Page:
Michelle Rosado stands a few feet from the ropes, bouncing back and forth and clapping her hands as the ring announcer summons Phoenix fighter Alexis "Beaver" Santiago to his corner.
It's Rosado's debut boxing show — Friday Night Fights — and Santiago, a local favorite, is going against Walter Santilbanes in a professional super-bantamweight (119 to 121 pounds) bout.
Santilbanes, also from the Valley, already has entered the ring and is primed, waiting for his opponent to emerge from a back room of the Madison Events Center, the downtown Phoenix venue Rosado has rented for the evening.
This is the last fight before the main event on the card, and fans glance around in search of Santiago, who has not yet appeared.
Suddenly, security officers clear a path through the standing-room crowd packed in the venue's aisles.
Then, trumpets blast through the rumble of the crowd with the melody of a familiar Mexican ballad — "No Me Sé Rajar (I Won't Give Up)." The more than 900 fight fans rise to their feet as Santiago and his entourage march toward the ring. The throng roars with delight as two men holding a giant, silky Mexican flag lead a procession of Santiago, his boxing crew, and Banda La Llegadora, one of the finest Mexican bands in Phoenix.
"Yo soy de los hombre que no temen nada y, aunque esté perdido, no me sé rajar!" the band's singer croons about a man with no fear who doesn't know how to give up, even when a cause seems lost.
While the trumpets, guitars, drums, and tuba play on, the singer, microphone in hand, climbs into the elevated ring with Santiago and performs the rest of the ballad.
Santiago dances on his toes from one corner of the ring to the other, sporting the red, white, and green of the Mexican flag on his shorts and pumping his big gloves in the air.
Santilbanes hangs back as Santiago revs up the crowd.
Rosado, still standing ringside, grins as the band departs, leaving the audience howling with pleasure and pumped for the fight.
At the opening bell, the boxers start pummeling each other mercilessly.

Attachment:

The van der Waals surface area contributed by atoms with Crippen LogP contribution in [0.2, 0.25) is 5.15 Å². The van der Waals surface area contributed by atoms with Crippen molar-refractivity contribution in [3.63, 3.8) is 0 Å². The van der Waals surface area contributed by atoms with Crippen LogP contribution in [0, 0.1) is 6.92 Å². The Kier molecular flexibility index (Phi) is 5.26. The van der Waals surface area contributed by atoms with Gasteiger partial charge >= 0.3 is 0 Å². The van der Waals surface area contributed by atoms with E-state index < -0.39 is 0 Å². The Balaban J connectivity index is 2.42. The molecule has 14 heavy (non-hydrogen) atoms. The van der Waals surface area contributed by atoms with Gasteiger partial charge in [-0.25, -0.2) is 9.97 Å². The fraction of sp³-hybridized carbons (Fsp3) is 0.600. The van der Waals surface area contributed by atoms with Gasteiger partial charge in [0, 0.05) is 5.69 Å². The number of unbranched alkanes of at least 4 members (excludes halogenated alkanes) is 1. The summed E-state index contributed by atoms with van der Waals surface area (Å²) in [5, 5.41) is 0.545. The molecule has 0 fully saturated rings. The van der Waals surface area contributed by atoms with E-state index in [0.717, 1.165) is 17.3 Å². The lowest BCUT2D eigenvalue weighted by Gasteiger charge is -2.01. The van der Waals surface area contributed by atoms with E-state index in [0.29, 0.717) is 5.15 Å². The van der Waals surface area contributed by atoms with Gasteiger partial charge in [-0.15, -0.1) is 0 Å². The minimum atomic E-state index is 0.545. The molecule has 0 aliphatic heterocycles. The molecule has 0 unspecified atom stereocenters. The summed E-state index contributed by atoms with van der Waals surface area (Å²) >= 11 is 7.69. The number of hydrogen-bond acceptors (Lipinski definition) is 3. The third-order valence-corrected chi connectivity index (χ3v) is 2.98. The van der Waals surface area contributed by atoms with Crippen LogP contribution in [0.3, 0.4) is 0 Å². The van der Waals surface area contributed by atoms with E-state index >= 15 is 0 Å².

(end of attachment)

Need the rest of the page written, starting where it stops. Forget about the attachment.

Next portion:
The audience chants, "Beaver! Beaver!" — a nickname that Santiago's teeth earned him at a Phoenix boxing gym years ago.
After the final bell, the judges render their ruling, and Santiago walks away with a split-decision victory.
Rosado, a Puerto Rican American, spent months organizing the eight-bout event employing professional fighters (for six of the fights) and amateurs (for the opening two). Days before the April 8 fight night, Santiago asked Rosado whether he could hire musicians to perform as he walked toward the ring.
She said yes, hoping the stunt would resonate with the audience of overwhelmingly Latino fans at a time when the political climate in Arizona vilifies all things Mexico.
Two weeks before the event, it was Richard Soto, a longtime ring announcer hired by Rosado to work the show, who had revved boxing fans during a pre-fight press conference.
"We're bringing boxing back to Phoenix! We're re-energizing boxing fans in Arizona!" he bellowed from a lectern on the patio of La Canasta Capitolio, a Mexican restaurant near 17th Avenue and Van Buren Street.
"We have to bring back what the politicians have taken from us!"
The Latino-dominated boxing industry in Arizona believes that politicians who have crafted anti-immigration laws for nearly a decade largely are to blame for the sport's waning popularity.
And it's true that the state's harsh anti-immigrant climate hasn't made it easy for Rosado and other industry insiders to stage a comeback for the sport here.
The World Boxing Council, for instance, won't bring fighters to the state these days because of what it believes are "racist" laws and policies promoting racial profiling.